How the variant detectors work

The Variant detectors share a set of filters. They relate to (i) which areas and positions of the read mappings that should be inspected for variants, (ii) which reads in the data should be considered when this assessment is done, (iii) requirements to the coverage, frequency and absolute counts of variant carrying reads and (iv) the quality and neighborhood composition of the area surrounding the variant. The filters are described in detail in Filters.

The variant detectors operate in the following step-wise fashion:

  1. Estimate an error model (Fixed Ploidy and Low Frequency Variant Detectors only).
  2. Examine each single nucleotide position for the presence of a potential variant while:
    1. Ignoring the positions, regions and reads specified by the 'Reference masking' and 'Read filter' parts of the 'General filters' (Filters).
    2. Applying half the cut-offs specified by the user in the 'Count and coverage filters' part of the 'General filters' (Filters).
    3. Applying the cut-offs specified in the Noise filters (Filters).
    Discard the single nucleotide variant if it's presence in the reads is not 'significantly' better explained by being variant than by being due to sequencing and/or mapping errors (Fixed Ploidy and Low Frequency Variant Detectors only. For details see section Fixed Ploidy Variant Detection and Low Frequency Variant Detection.
  3. For the single position variants that survived the initial screening in 2., examine if neighboring variants are present in the same reads. If so, 'join' them into MNVs, longer insertions or deletions, or into replacements.
  4. Apply the full cut-offs of the 'Count and coverage filters' part of the 'General filters' to all the variants (single and multiple positions) that were obtained after 3.

The reason for first examining the read mapping for variants in single positions is that it is at the single position level that we can estimate an error-model, and hence it is at the single position level that we can distinguish true variants from likely sequencing errors. The reason for joining the single position variants, when they are present in the same reads, is that this gives us evidence that they occur together (e.g., it is unsatisfactory to call three single base neighboring deletions if we can see that they occur in the same reads). The reason for applying only half of the cut-off of the 'Count and coverage filters' part of the 'General filters' on the initial single position examination (in step 2.), and wait with the full cut-off till after the variants have been joined (in step 4), is that it will sometimes happen that coverage drops within a longer variant. This can result in single position variants within a longer variant not being called, if the full filters were initially applied. By applying only half the cut-off in the initial examination, this risk is decreased.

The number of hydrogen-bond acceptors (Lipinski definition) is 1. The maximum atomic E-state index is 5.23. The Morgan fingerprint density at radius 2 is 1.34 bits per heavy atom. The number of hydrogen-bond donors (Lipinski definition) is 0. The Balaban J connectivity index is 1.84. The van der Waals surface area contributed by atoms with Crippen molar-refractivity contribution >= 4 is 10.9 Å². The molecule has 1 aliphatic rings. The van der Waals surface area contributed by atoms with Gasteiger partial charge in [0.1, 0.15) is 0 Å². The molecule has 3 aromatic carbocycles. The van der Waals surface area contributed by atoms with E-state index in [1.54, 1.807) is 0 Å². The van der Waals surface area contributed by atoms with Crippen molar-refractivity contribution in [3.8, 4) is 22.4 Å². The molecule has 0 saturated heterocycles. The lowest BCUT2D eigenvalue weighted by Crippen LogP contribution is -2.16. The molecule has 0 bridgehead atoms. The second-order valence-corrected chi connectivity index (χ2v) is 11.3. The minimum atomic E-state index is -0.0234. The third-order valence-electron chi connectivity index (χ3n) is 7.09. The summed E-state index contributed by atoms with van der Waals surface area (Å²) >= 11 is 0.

Having described the overall mode of the variant detection tools, we will now describe individual characteristics and specific assumptions of the three variant detection tools. The filtering and output options that are shared among the tools are described in the (Filters) and Variant Detectors - the outputs.